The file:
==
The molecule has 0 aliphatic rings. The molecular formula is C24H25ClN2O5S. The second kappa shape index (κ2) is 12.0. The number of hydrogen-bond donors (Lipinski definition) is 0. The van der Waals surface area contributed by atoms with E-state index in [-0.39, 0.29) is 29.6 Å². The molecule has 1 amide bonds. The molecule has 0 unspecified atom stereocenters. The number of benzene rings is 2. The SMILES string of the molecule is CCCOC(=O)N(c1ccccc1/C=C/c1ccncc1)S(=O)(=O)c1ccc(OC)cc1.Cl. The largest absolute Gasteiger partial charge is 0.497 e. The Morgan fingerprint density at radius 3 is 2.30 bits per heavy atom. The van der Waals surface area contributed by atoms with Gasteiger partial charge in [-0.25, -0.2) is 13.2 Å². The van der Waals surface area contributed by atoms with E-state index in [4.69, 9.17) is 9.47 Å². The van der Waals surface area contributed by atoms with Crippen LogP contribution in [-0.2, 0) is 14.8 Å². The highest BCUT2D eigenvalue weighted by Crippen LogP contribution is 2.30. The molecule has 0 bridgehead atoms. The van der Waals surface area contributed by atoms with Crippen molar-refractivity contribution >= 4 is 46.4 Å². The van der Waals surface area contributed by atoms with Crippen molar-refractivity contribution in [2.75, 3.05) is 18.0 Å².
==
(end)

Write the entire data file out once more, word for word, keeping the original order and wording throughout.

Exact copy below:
The molecule has 0 aliphatic rings. The molecular formula is C24H25ClN2O5S. The second kappa shape index (κ2) is 12.0. The number of hydrogen-bond donors (Lipinski definition) is 0. The van der Waals surface area contributed by atoms with E-state index in [-0.39, 0.29) is 29.6 Å². The molecule has 1 amide bonds. The molecule has 0 unspecified atom stereocenters. The number of benzene rings is 2. The SMILES string of the molecule is CCCOC(=O)N(c1ccccc1/C=C/c1ccncc1)S(=O)(=O)c1ccc(OC)cc1.Cl. The largest absolute Gasteiger partial charge is 0.497 e. The Morgan fingerprint density at radius 3 is 2.30 bits per heavy atom. The van der Waals surface area contributed by atoms with Gasteiger partial charge in [-0.25, -0.2) is 13.2 Å². The van der Waals surface area contributed by atoms with E-state index in [4.69, 9.17) is 9.47 Å². The van der Waals surface area contributed by atoms with Crippen LogP contribution in [-0.2, 0) is 14.8 Å². The highest BCUT2D eigenvalue weighted by Crippen LogP contribution is 2.30. The molecule has 0 bridgehead atoms. The van der Waals surface area contributed by atoms with Crippen molar-refractivity contribution >= 4 is 46.4 Å². The van der Waals surface area contributed by atoms with Crippen molar-refractivity contribution in [2.75, 3.05) is 18.0 Å².